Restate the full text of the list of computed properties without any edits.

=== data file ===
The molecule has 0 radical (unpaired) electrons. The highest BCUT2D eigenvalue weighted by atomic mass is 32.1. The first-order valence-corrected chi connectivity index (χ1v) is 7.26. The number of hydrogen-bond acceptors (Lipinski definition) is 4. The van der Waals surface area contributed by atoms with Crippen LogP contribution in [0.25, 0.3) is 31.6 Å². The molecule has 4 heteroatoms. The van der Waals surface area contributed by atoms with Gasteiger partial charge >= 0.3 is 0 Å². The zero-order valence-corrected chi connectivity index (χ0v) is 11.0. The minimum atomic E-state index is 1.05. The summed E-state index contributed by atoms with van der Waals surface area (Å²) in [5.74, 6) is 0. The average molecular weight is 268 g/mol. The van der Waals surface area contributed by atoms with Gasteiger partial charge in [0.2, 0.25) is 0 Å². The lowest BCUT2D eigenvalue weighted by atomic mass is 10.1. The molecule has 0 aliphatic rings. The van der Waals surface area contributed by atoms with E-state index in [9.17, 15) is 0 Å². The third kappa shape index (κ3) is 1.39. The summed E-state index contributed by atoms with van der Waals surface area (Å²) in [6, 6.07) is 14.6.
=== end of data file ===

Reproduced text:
The molecule has 0 radical (unpaired) electrons. The highest BCUT2D eigenvalue weighted by atomic mass is 32.1. The first-order valence-corrected chi connectivity index (χ1v) is 7.26. The number of hydrogen-bond acceptors (Lipinski definition) is 4. The van der Waals surface area contributed by atoms with Crippen LogP contribution in [0.25, 0.3) is 31.6 Å². The molecule has 4 heteroatoms. The van der Waals surface area contributed by atoms with Gasteiger partial charge >= 0.3 is 0 Å². The zero-order valence-corrected chi connectivity index (χ0v) is 11.0. The minimum atomic E-state index is 1.05. The summed E-state index contributed by atoms with van der Waals surface area (Å²) in [5.74, 6) is 0. The average molecular weight is 268 g/mol. The van der Waals surface area contributed by atoms with Gasteiger partial charge in [0.2, 0.25) is 0 Å². The lowest BCUT2D eigenvalue weighted by atomic mass is 10.1. The molecule has 0 aliphatic rings. The van der Waals surface area contributed by atoms with E-state index in [9.17, 15) is 0 Å². The third kappa shape index (κ3) is 1.39. The summed E-state index contributed by atoms with van der Waals surface area (Å²) in [6, 6.07) is 14.6.